I do disagree with some of his recommendations though.  One is fat-free products.  Many fat-free salad dressings, mayo, ice cream, etc contain a lot of chemical additives that can't be good for you.  I like Michael Pollan's advice that if you don't recognize the ingredients in a product you probably shouldn't be eating it.  I say that a little real mayo is better than more of the fake stuff.

Another disagreement is on high fructose corn syrup.  Ornish says it's OK.  I'm not so sure.  i've made a concerted effort to avoid it.  I think there's more than just coincidence between it's introduction as a mainstream sweetener and the rise in obesity.

The last disagreement is on eggs.  Ornish considers them to be death bombs.  Yes, they do have cholesterol but if you eat one egg a day you probably won't collapse with a heart attack if you are also eating a good amount of fiber, fruits and veggies.

Just my 2 cents.

that_one_girl:
I've been using buffalo sauce or oil and vinegar for my salads and sprinkling a little cheese (usually Bleu or Feta) on top.   I think this dresses the salad nicely without using too much dairy like with a creamy dressing.

I also love my mom's favorite summer dish on a hot day.  It has chopped green bell pepper, canned corn, chopped purple onion mixed with a dressing of plain Greek yogurt and cracked pepper.

For breakfast, I like Greek yogurt because it is easy and creates minimal dishes for me to wash.  Slightly off topic, Yoplait has taken high fructose corn syrup out of their yogurt, and I think the new product tastes so much better.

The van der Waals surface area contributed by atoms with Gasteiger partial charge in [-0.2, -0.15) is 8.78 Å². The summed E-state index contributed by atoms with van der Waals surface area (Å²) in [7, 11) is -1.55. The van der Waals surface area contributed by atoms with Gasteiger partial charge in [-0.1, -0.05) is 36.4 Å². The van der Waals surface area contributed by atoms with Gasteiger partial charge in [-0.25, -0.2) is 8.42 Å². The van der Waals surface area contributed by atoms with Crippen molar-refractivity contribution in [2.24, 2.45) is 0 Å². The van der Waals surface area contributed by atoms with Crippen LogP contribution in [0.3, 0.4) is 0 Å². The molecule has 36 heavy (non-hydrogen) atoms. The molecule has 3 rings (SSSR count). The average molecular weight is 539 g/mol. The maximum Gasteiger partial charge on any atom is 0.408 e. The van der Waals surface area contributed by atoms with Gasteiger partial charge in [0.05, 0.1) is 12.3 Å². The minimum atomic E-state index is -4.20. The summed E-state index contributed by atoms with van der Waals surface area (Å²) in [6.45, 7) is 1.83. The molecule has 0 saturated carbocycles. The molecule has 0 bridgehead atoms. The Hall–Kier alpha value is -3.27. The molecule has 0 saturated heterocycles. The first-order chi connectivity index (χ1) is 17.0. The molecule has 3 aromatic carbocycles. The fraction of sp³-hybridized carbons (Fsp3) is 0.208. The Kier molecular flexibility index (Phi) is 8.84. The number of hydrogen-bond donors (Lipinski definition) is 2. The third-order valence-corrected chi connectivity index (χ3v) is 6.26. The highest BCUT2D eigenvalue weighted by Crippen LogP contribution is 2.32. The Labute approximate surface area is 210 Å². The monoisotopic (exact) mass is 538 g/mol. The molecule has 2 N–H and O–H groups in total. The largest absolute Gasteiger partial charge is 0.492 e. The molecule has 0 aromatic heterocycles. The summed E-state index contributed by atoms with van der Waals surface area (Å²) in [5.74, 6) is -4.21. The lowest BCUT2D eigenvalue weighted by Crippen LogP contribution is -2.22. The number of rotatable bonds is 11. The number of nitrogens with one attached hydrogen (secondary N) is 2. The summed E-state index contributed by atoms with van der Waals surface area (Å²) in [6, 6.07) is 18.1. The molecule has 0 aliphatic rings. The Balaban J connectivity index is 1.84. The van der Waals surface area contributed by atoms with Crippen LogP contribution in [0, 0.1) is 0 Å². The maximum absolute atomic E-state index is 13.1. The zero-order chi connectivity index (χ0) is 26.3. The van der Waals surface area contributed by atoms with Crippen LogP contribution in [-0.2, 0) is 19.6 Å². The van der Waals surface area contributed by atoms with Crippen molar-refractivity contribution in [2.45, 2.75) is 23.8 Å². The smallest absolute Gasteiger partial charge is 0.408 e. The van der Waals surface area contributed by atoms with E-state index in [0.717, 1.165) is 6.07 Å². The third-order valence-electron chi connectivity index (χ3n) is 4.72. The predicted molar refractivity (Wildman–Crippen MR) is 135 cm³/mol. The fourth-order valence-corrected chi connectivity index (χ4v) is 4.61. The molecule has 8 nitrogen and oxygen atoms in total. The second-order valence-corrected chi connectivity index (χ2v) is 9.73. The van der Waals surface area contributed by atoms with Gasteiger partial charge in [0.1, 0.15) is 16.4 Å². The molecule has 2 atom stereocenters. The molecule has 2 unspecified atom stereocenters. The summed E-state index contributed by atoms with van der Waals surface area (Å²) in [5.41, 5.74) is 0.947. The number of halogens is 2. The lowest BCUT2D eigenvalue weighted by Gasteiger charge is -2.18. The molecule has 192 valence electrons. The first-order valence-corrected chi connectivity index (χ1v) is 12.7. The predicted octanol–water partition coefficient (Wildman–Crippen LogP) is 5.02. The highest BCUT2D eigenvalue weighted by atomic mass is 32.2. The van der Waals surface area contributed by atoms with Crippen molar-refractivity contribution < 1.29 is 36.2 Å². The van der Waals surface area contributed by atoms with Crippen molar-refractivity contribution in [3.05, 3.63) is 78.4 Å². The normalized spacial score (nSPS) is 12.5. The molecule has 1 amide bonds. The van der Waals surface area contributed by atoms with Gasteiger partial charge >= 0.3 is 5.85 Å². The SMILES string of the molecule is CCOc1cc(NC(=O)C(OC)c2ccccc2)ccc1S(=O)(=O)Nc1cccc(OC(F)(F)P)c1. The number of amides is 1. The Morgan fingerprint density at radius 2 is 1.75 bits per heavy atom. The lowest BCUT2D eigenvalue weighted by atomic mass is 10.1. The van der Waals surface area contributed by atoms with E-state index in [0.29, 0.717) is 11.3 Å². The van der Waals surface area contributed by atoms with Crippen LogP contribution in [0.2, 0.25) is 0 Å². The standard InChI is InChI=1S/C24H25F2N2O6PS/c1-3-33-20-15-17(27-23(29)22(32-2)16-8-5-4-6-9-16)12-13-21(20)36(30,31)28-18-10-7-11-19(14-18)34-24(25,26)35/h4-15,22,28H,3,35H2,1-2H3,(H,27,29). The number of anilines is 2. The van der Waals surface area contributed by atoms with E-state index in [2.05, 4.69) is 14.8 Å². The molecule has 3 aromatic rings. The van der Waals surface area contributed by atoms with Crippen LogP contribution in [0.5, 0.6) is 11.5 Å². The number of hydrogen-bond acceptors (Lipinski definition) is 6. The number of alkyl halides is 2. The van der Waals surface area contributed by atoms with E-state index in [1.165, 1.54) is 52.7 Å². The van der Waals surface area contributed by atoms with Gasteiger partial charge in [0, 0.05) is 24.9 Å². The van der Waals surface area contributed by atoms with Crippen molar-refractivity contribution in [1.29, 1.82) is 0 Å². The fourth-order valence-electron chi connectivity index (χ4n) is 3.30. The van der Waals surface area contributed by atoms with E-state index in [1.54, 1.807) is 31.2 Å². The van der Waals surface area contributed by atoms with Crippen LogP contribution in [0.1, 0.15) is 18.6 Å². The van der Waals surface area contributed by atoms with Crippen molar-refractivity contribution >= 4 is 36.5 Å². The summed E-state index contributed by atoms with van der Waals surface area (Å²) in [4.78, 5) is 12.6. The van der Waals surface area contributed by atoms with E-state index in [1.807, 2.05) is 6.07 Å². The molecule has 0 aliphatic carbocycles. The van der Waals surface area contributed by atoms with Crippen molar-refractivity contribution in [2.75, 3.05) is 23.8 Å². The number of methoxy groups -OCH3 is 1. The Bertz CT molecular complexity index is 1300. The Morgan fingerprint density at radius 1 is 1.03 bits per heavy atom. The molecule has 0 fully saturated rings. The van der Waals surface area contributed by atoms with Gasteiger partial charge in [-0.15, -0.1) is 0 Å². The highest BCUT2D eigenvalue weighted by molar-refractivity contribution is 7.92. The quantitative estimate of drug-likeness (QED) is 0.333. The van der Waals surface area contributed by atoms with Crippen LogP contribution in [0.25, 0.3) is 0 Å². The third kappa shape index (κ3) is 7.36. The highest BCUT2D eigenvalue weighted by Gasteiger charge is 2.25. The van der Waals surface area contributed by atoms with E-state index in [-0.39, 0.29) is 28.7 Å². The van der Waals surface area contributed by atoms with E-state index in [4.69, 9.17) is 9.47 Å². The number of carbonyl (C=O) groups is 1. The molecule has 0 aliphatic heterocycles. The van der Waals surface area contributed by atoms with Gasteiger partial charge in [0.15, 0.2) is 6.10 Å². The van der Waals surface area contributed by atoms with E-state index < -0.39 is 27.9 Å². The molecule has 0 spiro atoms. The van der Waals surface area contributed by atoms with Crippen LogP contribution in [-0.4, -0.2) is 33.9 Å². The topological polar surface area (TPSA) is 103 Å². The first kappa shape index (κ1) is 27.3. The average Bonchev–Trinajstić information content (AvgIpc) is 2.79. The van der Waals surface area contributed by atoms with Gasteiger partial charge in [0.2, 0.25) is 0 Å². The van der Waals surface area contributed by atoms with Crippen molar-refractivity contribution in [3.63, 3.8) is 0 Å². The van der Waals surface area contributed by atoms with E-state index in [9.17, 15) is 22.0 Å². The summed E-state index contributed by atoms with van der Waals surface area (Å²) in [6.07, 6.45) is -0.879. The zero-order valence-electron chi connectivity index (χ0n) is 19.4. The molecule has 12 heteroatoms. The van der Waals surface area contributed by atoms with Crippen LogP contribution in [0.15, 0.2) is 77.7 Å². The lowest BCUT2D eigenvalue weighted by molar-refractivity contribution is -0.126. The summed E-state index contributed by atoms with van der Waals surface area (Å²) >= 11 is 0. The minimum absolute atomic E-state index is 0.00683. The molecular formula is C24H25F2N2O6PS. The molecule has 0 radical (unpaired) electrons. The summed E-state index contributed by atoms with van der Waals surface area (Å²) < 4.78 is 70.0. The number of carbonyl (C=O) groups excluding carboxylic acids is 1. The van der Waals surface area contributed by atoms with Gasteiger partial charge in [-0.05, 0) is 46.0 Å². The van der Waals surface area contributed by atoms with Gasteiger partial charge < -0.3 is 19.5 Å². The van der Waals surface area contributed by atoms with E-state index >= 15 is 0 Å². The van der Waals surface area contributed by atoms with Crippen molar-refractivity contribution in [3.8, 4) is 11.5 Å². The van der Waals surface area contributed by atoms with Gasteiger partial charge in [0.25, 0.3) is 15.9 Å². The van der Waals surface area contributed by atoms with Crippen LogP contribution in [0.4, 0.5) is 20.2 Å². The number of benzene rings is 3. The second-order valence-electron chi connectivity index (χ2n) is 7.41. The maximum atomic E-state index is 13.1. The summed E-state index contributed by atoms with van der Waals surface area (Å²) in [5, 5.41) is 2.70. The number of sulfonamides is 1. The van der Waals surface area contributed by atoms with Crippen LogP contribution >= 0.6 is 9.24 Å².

If I have the time to cook, I like to use egg whites instead of eggs ... but that is because just don't like the yolks.  When I make eggs for more than one person, the other person gets my yolks in their omelette.

flickan:
For veg and meat I think it's mostly about the processing and preservation method; fresh is best, frozen is fine, canned is just okay for veg, unhealthy for fruit and meat.  I've tried to cut back on the amount of canned goods we eat.  I don't like food that's processed for instant microwaving either; it's hard to find microwave meals that are actually healthy and not just healthy in comparison to other microwave meals.

I also cut back significantly on starches, soda, white flour and sugar.  I try to use fruit (natural juice or bananas) or honey or molasses as sweetener.  I don't drink fruit juice because I think it's pointless to consume most kinds of fruit sugar without the fiber benefit of the fruit.  I bake with chickpea flour as much as possible.  I'm not sold on low-carb/keto as a full time diet but I can't deny the results so I try to strike a happy medium with carbs; quinoa, couscous, whole wheat pasta when possible, beans are okay too.  Chickpeas are great.

No margarine ever; only butter, olive oil, grapeseed oil, and coconut oil.

I eat a lot of dark chocolate.  I eat a lot of cheese.  I save my bacon fat for frying.  Bacon and sausage and tuna are probably the only heavily processed meats that I eat.  I don't do cold cuts anymore, much as I miss them.  Too much salt.

I wouldn't be at all surprised if all the good I was doing with my diet was balanced out by some of the bad.  For every ten kale, pear, and craisin salads there's a bacon and cheese sandwich fried in fat.

But we do hold flavor in high regard, I won't eat anything that doesn't taste good.  Lucky for me, most everything tastes good.